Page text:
- The Washington Times - Sunday, October 2, 2022

Russell M. Nelson, the 98-year-old president of The Church of Jesus Christ of Latter-day Saints, announced plans for 18 new temples to be constructed across the globe, including five new U.S. locations, at the group’s biannual General Conference Sunday afternoon in Salt Lake City.

Earlier during the two-day assembly, Mr. Nelson denounced sexual abuse, and separately called on members to keep spiritual commitments so they would have “increased access to the power of Jesus Christ.”

But Mr. Nelson’s physical posture drew the most attention during the October event. Unlike past conference appearances, the man viewed as a “prophet, seer and revelator” by the 16.8 million Latter-day Saints who comprise church membership sat on a chair behind the podium when he spoke. His addresses were as short as six minutes on Saturday morning. 

Saturday’s use of a chair by Mr. Nelson, who became the oldest leader in LDS church history on April 14, quickly generated an official comment from the denomination’s headquarters.

The church — whose members are popularly known as Mormons — released a photo of the leader seated at the podium and directed inquirers to Mr. Nelson’s official Facebook page.

“Some noticed that I sat on a chair to deliver my message this morning. What a help that was!” he wrote. “I will admit that sometimes even small adjustments—such as a chair—help those of us who ‘age on stage’,’” he added.

“I may not ski black diamond runs anymore, but whether standing or seated, I delight in speaking and hearing words of truth,” Mr. Nelson said In his Saturday morning address, Mr. Nelson decried abuse as “a grievous sin.” The remarks came after the Associated Press investigated claims that an LDS Church bishop, or local lay pastor, failed to report the case of a church member who confessed to raping his two young daughters to legal authorities.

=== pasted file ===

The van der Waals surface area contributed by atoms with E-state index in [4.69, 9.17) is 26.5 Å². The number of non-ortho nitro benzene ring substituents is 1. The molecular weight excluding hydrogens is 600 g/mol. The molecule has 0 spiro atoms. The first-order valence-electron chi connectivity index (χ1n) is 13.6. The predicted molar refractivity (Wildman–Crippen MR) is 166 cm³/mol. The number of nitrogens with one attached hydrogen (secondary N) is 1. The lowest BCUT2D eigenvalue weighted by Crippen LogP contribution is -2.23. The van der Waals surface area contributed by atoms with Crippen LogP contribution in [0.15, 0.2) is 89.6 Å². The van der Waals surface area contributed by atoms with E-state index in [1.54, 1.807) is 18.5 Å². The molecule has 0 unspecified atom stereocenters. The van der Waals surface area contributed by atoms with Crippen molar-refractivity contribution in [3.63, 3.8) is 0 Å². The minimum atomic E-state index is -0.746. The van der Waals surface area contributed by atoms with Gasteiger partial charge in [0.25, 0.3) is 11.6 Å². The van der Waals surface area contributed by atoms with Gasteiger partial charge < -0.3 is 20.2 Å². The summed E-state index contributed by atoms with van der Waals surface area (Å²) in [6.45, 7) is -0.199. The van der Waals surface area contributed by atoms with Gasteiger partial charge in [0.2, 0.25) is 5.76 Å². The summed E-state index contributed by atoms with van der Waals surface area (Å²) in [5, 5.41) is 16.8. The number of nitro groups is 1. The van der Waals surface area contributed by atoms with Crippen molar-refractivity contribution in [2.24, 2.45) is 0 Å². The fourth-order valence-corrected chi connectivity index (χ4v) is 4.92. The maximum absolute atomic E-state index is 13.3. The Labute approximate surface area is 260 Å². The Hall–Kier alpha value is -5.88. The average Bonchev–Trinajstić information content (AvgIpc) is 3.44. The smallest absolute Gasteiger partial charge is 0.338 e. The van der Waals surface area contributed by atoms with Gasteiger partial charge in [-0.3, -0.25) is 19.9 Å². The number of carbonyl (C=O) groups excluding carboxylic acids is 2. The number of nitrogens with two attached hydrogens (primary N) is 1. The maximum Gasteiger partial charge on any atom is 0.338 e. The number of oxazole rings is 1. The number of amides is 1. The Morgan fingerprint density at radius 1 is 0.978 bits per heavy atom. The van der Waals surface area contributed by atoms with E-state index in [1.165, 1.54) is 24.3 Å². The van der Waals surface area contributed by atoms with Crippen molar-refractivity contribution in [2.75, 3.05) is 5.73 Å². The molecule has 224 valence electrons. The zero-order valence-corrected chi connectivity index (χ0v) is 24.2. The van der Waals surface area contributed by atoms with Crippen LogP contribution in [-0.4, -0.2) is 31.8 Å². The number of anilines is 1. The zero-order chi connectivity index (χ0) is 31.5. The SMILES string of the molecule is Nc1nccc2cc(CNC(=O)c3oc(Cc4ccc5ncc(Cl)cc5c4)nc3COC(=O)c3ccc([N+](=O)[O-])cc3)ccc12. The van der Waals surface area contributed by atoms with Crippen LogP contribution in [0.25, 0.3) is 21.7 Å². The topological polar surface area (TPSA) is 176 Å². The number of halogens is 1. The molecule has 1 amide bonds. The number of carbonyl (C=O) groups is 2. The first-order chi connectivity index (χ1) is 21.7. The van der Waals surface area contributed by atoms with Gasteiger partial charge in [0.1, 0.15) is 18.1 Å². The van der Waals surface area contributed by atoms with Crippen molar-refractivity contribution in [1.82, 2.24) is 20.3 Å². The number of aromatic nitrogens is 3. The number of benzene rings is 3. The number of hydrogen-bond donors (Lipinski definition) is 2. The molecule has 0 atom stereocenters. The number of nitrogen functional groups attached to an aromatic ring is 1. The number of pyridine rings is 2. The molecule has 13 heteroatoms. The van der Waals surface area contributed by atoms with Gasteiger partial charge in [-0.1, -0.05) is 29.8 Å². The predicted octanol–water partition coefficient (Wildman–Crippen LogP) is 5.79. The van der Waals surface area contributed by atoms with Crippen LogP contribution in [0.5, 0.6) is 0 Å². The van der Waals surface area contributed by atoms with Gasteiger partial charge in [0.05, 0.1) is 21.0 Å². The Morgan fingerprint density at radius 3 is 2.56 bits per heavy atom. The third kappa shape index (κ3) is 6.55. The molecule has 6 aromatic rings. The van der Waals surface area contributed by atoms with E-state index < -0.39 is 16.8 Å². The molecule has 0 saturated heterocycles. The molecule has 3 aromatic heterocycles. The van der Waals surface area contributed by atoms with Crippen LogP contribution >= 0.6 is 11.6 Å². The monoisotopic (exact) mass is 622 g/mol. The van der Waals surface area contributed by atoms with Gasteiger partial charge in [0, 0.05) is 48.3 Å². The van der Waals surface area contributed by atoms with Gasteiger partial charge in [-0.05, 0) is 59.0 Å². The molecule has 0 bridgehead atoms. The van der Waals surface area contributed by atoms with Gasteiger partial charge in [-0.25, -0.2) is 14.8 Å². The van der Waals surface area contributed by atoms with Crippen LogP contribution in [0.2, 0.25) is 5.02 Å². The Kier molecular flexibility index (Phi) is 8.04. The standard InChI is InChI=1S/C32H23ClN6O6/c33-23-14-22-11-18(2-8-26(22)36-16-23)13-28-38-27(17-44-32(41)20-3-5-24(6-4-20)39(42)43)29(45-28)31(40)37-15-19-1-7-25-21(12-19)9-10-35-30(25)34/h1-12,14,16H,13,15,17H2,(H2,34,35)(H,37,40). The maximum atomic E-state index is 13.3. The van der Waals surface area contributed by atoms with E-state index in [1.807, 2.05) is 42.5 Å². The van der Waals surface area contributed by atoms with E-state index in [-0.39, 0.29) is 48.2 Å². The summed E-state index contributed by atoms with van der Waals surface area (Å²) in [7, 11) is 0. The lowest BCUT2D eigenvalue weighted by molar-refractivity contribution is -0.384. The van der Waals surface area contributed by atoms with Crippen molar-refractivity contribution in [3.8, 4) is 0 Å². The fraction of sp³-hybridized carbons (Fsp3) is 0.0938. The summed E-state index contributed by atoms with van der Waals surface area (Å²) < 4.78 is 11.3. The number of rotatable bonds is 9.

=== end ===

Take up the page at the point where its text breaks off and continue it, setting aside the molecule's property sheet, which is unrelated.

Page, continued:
“Let me be perfectly clear: Any kind of abuse of women, children or anyone is an abomination to the Lord,” Mr. Nelson added. “He grieves and I grieve whenever anyone is harmed. He mourns, and we all mourn, for each person who has fallen victim to abuse of any kind. Those who perpetrate these hideous acts are not only accountable to the laws of man but will also face the wrath of God.” 

On Sunday, Mr. Nelson told members, “You are constantly on my mind. I marvel at the way you spring into action whenever you see others in need.”

It’s become a tradition for the LDS church leader to announce new locations for temples at the close of the twice-yearly conference. Sunday’s designation of 18 new temples brings to 118 the number of temples he’s announced as president. In August. Mr. Nelson rededicated the Washington, D.C., Temple in Kensington, Maryland, which had been closed for renovations.

The new domestic temple sites include Jacksonville, Florida; Grand Rapids, Michigan; Prosper, Texas; Lone Mountain, Nevada; and Tacoma, Washington. Temples are reserved for special ceremonies and — apart from a public tour held before dedication ceremonies — are only open to those with a “recommend,” or credential, from local authorities.

Mr. Nelson, a noted heart surgeon and medical researcher before his full-time church service, turned 98 on Sept. 9. He became church president on Jan. 14, 2018, following the death of his predecessor, Thomas S. Monson, age 90.

The meetings, which are held in April and October of each year and are broadcast globally, represent a gathering point for members of the church to hear spiritual messages from leaders.

• Mark A. Kellner can be reached at mkellner@washingtontimes.com.

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